Tag Archives: GLBA

How to Maximize Your IT Security Budget

Sophisticated cyber criminals have followed businesses into the online world; they now can steal everything from intellectual property to credit cards en masse. And that’s just the start Add social security numbers, addresses, and other personally identifying information to the list and you can essentially reconstruct and hijack entire identities. What’s worse is that cybercriminals benefit from anonymity: They can compromise entire databases of sensitive information and leave only a masked IP address behind as a trail—and that trail often ends in a foreign country where both jurisdiction and law enforcement are limited.

Regulators Focus On Large Enterprises

As cyber criminals successfully raided corporate databases and siphoned away credit card, tax, banking, healthcare and other consumer information, regulators took notice. In an effort to protect consumers, governments and industry consortiums imposed regulations and mandates like Sarbanes-Oxley Act SOX, the Health Insurance Portability and Accountability Act HIPAA, the Gramm-Leach-Bliley Act GLBA, and the Payment Card Industry PCI standard. The initial round of enforcement and deadlines, however, was mostly targeted at large enterprises. Thus it is not surprising that over the last few years, large enterprises have made significant investments in cyber security and have at least increased the barrier to such breaches.

When Cybercrime Moves Downstream

Undeterred, cybercriminals are finding it easier to move downstream and target small to medium businesses, which are increasingly online but do not have the necessary safeguards. The Privacy Rights Clearinghouse website lists a long chronology of breaches. Take a look and you’ll find that while familiar names like ChoicePoint, the U.S. Department of Veterans Affairs, TJX, and Circuit City have endured highly publicized breaches, the majority of breaches actually occur at small to medium merchants.

Regardless of whether you are a small retailer, a credit union with a single location, or a doctor’s office or clinic, you face the same problems as a global enterprise when a breach occurs: potential fines, bad press, class-action lawsuits and customer attrition. In fact, the costs of security breaches can be more devastating for a small enterprise that has fewer financial and other resources.

The squeeze doesn’t end there. Regulations increasingly apply to small and medium-sized businesses, not just larger ones. The PCI Data Security Standard (PCI DSS) must now be met by any business that stores, processes, or transmits credit card information—regardless of annual transaction volume. Similarly, publicly traded companies with a market capitalization under $75 million must now comply with SOX. HIPAA, of course, applies to the smallest doctor’s office and the largest hospitals and insurance firms.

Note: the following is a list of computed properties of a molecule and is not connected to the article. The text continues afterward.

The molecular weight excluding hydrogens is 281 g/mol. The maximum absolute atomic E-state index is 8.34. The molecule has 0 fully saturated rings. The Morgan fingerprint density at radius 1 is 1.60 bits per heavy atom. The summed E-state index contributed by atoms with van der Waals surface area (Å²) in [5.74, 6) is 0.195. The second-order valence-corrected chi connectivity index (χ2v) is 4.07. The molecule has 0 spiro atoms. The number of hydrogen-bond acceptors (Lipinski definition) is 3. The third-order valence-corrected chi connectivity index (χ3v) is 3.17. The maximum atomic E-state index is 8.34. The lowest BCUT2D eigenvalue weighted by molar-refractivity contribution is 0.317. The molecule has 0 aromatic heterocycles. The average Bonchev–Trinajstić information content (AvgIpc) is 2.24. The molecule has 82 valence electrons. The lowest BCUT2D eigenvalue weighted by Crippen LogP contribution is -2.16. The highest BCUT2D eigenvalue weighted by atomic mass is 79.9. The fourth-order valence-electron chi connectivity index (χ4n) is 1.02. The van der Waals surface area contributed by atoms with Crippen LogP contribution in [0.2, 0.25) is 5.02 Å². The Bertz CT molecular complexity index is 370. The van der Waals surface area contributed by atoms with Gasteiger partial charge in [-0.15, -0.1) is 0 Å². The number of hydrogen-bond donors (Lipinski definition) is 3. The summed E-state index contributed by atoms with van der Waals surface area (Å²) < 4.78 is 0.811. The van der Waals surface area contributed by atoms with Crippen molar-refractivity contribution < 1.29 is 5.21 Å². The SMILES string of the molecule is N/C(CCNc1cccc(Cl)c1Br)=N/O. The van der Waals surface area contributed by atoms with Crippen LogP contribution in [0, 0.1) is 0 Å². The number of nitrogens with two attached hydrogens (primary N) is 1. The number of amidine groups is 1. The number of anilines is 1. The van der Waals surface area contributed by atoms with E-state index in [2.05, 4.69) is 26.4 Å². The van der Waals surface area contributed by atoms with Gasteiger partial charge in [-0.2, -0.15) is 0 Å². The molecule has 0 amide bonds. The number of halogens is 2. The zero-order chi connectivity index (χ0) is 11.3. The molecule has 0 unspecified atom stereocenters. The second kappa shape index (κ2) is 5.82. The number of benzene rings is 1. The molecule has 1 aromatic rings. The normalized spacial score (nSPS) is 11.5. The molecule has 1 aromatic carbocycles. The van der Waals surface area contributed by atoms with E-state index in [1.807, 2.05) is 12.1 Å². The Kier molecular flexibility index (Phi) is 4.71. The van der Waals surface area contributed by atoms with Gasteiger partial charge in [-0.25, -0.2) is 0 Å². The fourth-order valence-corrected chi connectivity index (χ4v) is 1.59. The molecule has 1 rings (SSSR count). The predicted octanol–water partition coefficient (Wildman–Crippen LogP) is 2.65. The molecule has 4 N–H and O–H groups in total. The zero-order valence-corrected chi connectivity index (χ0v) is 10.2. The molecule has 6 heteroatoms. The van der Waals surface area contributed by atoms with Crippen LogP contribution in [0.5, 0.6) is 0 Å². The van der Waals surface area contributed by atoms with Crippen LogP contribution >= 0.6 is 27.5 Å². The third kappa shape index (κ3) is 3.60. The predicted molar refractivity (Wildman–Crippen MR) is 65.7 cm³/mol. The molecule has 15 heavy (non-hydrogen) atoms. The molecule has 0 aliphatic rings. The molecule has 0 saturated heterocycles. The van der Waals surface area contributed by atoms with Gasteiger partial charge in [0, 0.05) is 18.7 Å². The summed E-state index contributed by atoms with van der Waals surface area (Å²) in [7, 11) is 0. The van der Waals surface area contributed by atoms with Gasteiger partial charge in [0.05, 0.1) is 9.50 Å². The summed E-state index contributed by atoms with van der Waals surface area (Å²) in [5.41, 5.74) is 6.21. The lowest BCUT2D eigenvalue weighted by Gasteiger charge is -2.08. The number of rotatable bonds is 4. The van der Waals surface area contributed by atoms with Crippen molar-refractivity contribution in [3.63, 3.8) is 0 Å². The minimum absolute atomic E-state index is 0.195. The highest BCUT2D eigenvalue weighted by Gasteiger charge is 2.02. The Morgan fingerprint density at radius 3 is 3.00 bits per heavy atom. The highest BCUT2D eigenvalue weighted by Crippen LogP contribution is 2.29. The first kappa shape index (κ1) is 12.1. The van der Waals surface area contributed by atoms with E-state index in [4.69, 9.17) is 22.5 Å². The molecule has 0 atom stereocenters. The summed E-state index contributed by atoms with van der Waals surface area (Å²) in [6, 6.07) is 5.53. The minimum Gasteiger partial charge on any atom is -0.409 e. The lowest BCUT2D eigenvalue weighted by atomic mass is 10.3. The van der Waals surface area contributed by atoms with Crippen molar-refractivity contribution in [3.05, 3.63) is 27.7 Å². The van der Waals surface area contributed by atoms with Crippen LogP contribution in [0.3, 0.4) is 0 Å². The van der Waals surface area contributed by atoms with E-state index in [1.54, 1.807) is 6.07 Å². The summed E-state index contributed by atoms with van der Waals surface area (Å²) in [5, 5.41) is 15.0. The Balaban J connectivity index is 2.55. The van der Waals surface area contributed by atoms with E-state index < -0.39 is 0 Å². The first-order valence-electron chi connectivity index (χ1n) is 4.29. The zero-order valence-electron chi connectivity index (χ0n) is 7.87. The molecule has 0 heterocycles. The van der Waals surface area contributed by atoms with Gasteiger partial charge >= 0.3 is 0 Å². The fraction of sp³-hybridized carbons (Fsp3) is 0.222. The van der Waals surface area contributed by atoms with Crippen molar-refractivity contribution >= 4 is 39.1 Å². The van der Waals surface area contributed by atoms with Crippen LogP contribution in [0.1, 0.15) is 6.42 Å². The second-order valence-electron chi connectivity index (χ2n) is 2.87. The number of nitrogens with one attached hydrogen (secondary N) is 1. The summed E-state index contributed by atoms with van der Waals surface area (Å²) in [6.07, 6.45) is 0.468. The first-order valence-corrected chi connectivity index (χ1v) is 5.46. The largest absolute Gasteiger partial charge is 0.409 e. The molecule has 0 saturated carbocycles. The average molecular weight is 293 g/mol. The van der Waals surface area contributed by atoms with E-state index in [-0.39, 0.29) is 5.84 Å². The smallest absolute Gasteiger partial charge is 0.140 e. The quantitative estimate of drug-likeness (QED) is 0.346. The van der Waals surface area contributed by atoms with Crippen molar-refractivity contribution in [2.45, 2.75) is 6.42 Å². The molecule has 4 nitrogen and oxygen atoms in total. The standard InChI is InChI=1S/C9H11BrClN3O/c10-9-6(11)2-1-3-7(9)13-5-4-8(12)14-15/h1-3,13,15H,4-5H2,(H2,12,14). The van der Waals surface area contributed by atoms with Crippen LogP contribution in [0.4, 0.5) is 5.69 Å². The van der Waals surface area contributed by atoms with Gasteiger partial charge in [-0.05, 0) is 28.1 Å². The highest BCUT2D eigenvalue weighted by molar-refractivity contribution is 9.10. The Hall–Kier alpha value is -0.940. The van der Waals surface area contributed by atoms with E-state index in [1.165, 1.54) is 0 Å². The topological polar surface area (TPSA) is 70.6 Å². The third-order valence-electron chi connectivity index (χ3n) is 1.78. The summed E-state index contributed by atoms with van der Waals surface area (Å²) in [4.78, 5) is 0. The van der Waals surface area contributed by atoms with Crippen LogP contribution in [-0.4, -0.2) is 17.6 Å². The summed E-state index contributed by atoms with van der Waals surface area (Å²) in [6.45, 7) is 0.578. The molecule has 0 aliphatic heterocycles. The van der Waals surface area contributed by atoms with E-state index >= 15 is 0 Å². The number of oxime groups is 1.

Combating Cybercrime with the Hidden Trail

Just thinking about how to provide adequate security can seem overwhelming to a small business. But your business already has the information you need to detect breaches in a timely manner and to cost effectively address regulatory requirements. Every second of the day, your servers, laptops, applications, network infrastructure, and security devices leave a trail of activity behind in the form of logs. Everything from a login or logout to a badge swipe or file access is tracked in this hidden trail. Bring this information together and you have a powerful and cost-effective means to detect threats and protect your business.

Tips On How to Maximize Your Security Budget:

  • Improve efficiency—consider approaches to security that require less hardware and effectively support consolidation and green initiatives.
  • Manage clear visibility on the network—knowing where your internal/external threats and policy violations exist will eliminate or reduce the extraneous costs of a data breach, fraud, or cybercrime.
  • Avoid the â¬Sone size fits all⬝ solutions—look for multiple performance options and scalability to adapt to evolving security and compliance regulations.
  • Understand the impact of automation—reserve limited and valuable IT resources for more strategic tasks.
  • Integrate security as part of the business—leverage security solutions in more strategic ways by offer a clear path to ROI and productivity gains.

For organizations of any size, there’s no doubt that battling cybercrime and meeting regulatory compliance will be a top business issue in 2009. However, given the state of security in today’s economy, it will be important to measure the cost-comparisons between technology and IT resources used versus the costs associated with a data breach or cybercrime attack.

Ansh Patnaik is the director of product marketing at ArcSight. He is an ISSA and ISACA member and maintains the CISSP certification. Ansh has worked in the security space for over 10 years with companies such as BindView/Symantec and Omniva Policy Systems.

How to Maximize Your IT Security Budget.

Hedge Your Bets: The Importance of IT Risk Management in M&A